It is a pity that the ECF Home Director, who organised the British Blitz, did not take this view to the ECF Schools events I was running. Instead he insisted (with ECF Board support) that if the events were to be graded then all players had to be ECF members.
Last edited by Carl Hibbard on Tue Apr 23, 2013 8:30 pm, edited 1 time in total.
Reason: Post moved to here by moderators

John Upham
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Re: ECF National Secondary Schools Co-ordinator

Post by John Upham » Tue Apr 23, 2013 8:19 pm

Neil,

This is most regrettable. Let us hope that common-sense will be introduced into decision making and a non-Thatcher U-turn on this decision can be made. :(
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Carl Hibbard
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Re: ECF National Secondary Schools Co-ordinator

Post by Carl Hibbard » Tue Apr 23, 2013 8:29 pm

The moderators moved Neil's last post into a more appropriate thread after receiving an off topic post complaint
Cheers
Carl Hibbard

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Carl Hibbard
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Re: ECF National Secondary Schools Co-ordinator

Post by Carl Hibbard » Tue Apr 23, 2013 8:36 pm

John Upham wrote:Neil,

This is most regrettable. Let us hope that common-sense will be introduced into decision making and a non-Thatcher U-turn on this decision can be made. :(
I agree a poor ECF decision
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IM Jack Rudd
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Re: ECF National Secondary Schools Co-ordinator

Post by IM Jack Rudd » Tue Apr 23, 2013 8:37 pm

John Swain wrote: Does the ECF realise that many juniors only play a handful of games in a year, perhaps just for their school team, but may well later join clubs or play in congresses which then provide the ECF with a lot of income over many years?
This may well be the case overall. Is it the case for those juniors who play in this specific event? (Genuine question; I don't have the figures to hand.)

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Re: ECF National Secondary Schools Co-ordinator

Post by Roger de Coverly » Tue Apr 23, 2013 8:59 pm

IM Jack Rudd wrote:[ Is it the case for those juniors who play in this specific event?
I don't think it's just the one specific event, but general reasoning suggests that many players in the 18 to 30 age range would probably have played at school. There are few enough players in the 11 to 18 age range as it is, by comparison to historic numbers.

The question for the ECF is whether it believes that an insistence on membership for all will increase both the number of players and the number of graded games played by this age range.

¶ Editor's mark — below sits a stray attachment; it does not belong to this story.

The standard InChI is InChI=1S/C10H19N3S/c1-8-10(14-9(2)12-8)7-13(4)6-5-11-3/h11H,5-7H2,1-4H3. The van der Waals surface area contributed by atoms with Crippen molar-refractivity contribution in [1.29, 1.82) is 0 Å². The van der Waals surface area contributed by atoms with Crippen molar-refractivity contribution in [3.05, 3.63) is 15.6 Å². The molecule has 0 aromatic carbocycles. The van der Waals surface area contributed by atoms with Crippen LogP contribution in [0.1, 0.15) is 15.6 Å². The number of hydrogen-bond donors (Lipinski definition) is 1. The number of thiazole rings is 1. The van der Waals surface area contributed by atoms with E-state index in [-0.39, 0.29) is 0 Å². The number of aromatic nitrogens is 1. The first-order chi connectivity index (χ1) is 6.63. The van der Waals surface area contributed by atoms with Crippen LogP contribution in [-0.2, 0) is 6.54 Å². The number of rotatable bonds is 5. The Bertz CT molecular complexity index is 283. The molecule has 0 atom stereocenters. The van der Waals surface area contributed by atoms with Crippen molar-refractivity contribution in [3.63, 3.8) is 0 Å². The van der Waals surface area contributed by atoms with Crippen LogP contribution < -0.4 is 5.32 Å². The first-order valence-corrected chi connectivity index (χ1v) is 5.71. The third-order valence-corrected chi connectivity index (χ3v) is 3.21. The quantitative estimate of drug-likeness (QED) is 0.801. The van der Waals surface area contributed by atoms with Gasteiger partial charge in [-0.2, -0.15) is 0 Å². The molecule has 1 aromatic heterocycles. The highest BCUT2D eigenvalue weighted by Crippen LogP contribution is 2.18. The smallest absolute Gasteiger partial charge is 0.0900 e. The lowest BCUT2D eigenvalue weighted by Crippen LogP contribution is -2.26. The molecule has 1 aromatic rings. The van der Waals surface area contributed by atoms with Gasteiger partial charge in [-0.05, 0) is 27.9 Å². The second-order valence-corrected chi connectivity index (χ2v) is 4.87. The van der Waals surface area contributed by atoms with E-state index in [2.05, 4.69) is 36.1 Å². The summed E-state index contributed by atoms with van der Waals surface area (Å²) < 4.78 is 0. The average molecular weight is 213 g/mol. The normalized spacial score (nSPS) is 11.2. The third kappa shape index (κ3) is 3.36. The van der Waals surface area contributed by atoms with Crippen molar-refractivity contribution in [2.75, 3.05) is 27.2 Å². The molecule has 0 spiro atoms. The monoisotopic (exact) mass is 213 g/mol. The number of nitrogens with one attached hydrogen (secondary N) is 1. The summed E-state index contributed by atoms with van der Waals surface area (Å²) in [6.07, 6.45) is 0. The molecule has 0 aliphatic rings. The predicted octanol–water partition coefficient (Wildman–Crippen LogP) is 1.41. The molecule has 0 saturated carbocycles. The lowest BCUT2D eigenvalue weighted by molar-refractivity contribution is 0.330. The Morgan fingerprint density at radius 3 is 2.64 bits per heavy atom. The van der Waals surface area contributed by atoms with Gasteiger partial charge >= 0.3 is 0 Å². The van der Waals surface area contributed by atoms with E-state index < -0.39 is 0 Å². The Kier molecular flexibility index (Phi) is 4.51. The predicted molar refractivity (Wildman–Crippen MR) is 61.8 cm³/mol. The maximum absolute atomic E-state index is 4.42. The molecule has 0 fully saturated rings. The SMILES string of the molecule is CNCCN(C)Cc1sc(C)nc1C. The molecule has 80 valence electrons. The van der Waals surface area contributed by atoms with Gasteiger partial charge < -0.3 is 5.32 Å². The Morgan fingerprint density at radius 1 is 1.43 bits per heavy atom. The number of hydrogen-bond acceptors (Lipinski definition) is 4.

There's the curious arbitrage that if events like the National Schools were to be removed from ECF control, they could revert to paying Junior Game Fee and enable participation without membership.

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IM Jack Rudd
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Re: ECF National Secondary Schools Co-ordinator

Post by IM Jack Rudd » Tue Apr 23, 2013 9:12 pm

Roger de Coverly wrote:
IM Jack Rudd wrote:Is it the case for those juniors who play in this specific event?
I don't think it's just the one specific event, but general reasoning suggests that many players in the 18 to 30 age range would probably have played at school. There are few enough players in the 11 to 18 age range as it is, by comparison to historic numbers.
I think you're missing the point I was trying to make, because it is linked to this specific event: are competitors in this event likely to be people such that, even if this event were not an ECF-organized event, they would be best served by becoming ECF members anyway? I suspect the answer to that one will be "yes" for a significant proportion of the competitors, and almost certainly a larger proportion than it will be for the competitors in some random local secondary schools' league.

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Re: ECF National Secondary Schools Co-ordinator

Post by Neill Cooper » Tue Apr 23, 2013 9:36 pm

IM Jack Rudd wrote:I think you're missing the point I was trying to make, because it is linked to this specific event: are competitors in this event likely to be people such that, even if this event were not an ECF-organized event, they would be best served by becoming ECF members anyway? I suspect the answer to that one will be "yes" for a significant proportion of the competitors, and almost certainly a larger proportion than it will be for the competitors in some random local secondary schools' league.